Talent Management
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Submitted by the Metro Toronto Convention Centre


The Metro Toronto Convention Centre (MTCC)’s recent $29-million modernization project gave one of its senior executives the chance to revisit his roots – in the kitchen.


Richard Willett, vice president of Food and Beverage, hit the front line, cooking alongside the centre’s chefs and shadowing stewarding staff; he rolled up his sleeves to better understand the day-to-day challenges employees faced when carrying out their duties.

“Our staff is truly the centre of everything we do, and can make or break a client experience,” said Willett. “I wanted to experience what was working well in our kitchen and what needed to be improved so we could make our associates’ lives a little easier and our high-demand systems a little better.”

Having one of the highest staff retention rates in Canada’s hospitality industry, the senior team at MTCC – a venue approaching its 30th anniversary – also understood the challenges this achievement presented when major changes were in the works.

“While we were proud of the loyalty and staying power of MTCC’s long service staff, we also knew that new systems, new equipment and new approaches to customer service could appear daunting for some staff,” said Esther Lee, MTCC’s vice president, Human Resources. “In some cases, it could promote resistance to change. We determined that training support was a critical part of the blueprint for modernization success.”

Developing thorough training
Willett and his team worked closely with the venue’s human resources department to ensure staff received the support needed to be successful and that a substantial training budget was protected within the overall renovation expenditures. His time back in the kitchen proved invaluable. But Willett was no ‘Undercover Boss.’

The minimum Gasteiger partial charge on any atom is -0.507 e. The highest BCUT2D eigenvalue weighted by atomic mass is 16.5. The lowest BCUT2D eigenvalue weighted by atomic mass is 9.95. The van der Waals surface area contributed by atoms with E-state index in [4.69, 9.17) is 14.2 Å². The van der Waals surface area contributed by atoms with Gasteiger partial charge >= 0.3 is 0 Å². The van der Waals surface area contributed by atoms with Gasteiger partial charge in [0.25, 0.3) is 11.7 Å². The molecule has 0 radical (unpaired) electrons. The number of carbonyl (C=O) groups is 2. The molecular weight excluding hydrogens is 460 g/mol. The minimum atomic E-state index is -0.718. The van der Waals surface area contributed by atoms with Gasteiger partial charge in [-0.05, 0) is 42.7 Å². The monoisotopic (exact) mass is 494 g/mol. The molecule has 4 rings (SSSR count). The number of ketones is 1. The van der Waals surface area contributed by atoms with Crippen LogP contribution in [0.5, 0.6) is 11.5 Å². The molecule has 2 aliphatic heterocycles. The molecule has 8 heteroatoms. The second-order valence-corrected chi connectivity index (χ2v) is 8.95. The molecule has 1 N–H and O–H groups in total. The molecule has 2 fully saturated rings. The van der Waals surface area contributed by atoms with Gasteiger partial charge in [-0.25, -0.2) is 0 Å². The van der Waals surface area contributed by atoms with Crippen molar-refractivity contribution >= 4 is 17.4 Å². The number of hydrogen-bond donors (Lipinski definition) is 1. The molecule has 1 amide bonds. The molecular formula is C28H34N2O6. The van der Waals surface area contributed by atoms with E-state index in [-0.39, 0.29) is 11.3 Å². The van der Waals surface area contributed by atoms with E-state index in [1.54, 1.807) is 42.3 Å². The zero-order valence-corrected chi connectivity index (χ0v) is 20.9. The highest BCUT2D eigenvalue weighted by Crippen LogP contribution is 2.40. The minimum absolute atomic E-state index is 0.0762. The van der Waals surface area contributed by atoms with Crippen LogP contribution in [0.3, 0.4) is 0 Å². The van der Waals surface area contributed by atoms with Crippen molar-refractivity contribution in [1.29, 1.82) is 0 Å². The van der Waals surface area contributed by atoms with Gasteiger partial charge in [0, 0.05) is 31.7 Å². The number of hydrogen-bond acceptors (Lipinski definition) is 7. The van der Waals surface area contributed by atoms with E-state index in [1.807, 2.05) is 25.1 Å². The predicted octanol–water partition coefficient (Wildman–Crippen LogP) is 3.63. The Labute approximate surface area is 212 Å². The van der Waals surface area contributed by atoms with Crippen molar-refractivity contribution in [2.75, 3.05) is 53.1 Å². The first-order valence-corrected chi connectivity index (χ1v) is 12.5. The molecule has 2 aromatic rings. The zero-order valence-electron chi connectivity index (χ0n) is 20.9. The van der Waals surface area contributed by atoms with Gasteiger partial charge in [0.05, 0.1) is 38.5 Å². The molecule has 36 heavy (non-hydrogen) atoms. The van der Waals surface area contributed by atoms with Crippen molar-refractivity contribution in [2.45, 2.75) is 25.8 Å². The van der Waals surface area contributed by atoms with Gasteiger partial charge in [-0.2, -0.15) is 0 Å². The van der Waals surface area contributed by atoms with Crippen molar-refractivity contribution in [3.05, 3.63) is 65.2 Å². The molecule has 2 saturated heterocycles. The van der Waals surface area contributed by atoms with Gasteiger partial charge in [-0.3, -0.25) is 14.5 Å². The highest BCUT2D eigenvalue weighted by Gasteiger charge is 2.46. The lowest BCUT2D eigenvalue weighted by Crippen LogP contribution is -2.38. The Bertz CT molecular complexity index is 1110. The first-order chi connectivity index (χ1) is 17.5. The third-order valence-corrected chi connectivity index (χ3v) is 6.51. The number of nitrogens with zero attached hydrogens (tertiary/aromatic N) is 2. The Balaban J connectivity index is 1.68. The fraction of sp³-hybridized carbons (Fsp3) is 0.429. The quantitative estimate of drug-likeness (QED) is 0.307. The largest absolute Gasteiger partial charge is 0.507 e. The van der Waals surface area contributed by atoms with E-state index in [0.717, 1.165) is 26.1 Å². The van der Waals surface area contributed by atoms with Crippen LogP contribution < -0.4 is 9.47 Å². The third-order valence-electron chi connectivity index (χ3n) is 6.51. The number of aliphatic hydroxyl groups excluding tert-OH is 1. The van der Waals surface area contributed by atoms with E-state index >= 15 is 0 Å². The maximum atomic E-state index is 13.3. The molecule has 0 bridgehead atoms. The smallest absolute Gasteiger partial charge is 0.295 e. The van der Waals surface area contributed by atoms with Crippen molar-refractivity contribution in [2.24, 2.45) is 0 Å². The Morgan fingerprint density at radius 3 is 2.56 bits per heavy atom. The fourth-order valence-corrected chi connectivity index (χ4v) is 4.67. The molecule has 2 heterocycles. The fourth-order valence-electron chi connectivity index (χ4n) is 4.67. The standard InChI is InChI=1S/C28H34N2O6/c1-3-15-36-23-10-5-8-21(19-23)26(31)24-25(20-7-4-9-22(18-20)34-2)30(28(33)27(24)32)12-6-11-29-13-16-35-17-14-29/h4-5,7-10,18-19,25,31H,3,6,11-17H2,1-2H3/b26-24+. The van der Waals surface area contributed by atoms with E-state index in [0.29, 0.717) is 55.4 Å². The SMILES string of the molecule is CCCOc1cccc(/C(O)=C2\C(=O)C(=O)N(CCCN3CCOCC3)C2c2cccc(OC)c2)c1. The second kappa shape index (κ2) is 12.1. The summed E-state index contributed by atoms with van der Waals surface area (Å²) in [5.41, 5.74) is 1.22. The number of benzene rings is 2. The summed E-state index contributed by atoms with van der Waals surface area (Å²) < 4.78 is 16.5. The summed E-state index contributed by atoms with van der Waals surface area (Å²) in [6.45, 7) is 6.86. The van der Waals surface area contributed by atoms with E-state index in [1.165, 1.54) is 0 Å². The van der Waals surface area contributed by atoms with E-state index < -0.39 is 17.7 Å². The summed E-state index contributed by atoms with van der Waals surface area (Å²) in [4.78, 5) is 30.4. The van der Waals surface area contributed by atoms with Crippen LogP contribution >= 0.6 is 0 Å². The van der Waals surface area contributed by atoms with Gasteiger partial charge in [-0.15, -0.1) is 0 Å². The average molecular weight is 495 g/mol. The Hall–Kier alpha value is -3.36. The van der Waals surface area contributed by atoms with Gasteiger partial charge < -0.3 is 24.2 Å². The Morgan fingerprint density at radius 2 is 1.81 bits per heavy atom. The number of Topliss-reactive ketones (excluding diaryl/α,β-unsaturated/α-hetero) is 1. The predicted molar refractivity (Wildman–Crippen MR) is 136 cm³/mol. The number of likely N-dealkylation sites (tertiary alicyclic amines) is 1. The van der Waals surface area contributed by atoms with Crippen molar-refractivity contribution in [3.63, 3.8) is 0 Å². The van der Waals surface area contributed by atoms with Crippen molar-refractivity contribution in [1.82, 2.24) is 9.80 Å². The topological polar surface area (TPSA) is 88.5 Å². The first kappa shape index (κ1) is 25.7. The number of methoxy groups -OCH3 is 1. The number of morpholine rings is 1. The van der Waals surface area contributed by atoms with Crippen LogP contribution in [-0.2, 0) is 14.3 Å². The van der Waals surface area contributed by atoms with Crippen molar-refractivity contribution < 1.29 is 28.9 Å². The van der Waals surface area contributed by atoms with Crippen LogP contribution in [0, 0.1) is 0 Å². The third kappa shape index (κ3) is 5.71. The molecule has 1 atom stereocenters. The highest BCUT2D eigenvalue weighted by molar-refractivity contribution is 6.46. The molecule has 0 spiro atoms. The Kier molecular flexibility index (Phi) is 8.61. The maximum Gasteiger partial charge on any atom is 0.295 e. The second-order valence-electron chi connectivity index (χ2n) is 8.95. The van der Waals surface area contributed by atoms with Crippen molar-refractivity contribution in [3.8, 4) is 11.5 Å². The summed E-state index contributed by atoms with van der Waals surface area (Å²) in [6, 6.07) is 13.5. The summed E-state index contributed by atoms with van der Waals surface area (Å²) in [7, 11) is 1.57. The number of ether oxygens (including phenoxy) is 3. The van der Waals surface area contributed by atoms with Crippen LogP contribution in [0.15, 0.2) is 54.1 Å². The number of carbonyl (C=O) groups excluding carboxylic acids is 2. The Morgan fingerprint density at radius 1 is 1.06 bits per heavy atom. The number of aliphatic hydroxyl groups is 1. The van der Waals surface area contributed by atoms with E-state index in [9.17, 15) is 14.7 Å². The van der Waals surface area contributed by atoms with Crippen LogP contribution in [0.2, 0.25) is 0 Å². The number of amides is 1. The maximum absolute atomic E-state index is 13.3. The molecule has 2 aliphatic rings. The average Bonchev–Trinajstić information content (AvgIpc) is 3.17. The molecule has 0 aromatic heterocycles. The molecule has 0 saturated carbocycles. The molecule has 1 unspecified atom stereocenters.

“We started the conversation really early in the process, explaining that the transition was necessary in order to stay market competitive,” said Willett. “Working in the kitchen and being transparent about the impending improvements helped me develop stronger relationships with staff. Believe me, they didn’t hold back when they thought I wasn’t washing the dishes fast enough.”

Simple measures helped: in the new ware washing area, moving a dish rack a few inches higher made stacking easier, especially for an older staff member. “I could see –and feel – the difference a small change like that made to an employee’s back so it was easy to say, ‘Hey, let’s change this.’”

Workers’ needs, first and foremost
Ergonomics were key considerations when deciding which new equipment to purchase. Much of the high-tech equipment now features automated accessories that assist with functions such as pouring and lifting, making it not only easier for staff to operate, but safer, too.

While staff were at first concerned that automated systems may negatively impact head count, Willett says the senior team was quick to allay any fears about possible layoffs or staff’s fear about being unable to operate the new equipment.

“We were upfront from the beginning, reassuring staff that MTCC was prepared to invest in their success.”

Successful changes
MTCC brought in field expert William Caruso and Associates to introduce staff to the new service models. Moving from French-style to plated service shifted emphasis to kitchen assembly, allowing chef teams to be much more creative with its food presentations. It also has allowed more efficient table service so guests’ meals are served quicker and hotter or colder depending on the item.

“MTCC now ranks among the best of the best,” said Bill Caruso, president of William Caruso & Associates. “Culinary staff members are able to create restaurant-style recipes that they can produce with high quality consistently in high volumes because they now have the very best equipment and systems in place. Today, MTCC is most definitely a culinary leader in Canada.”

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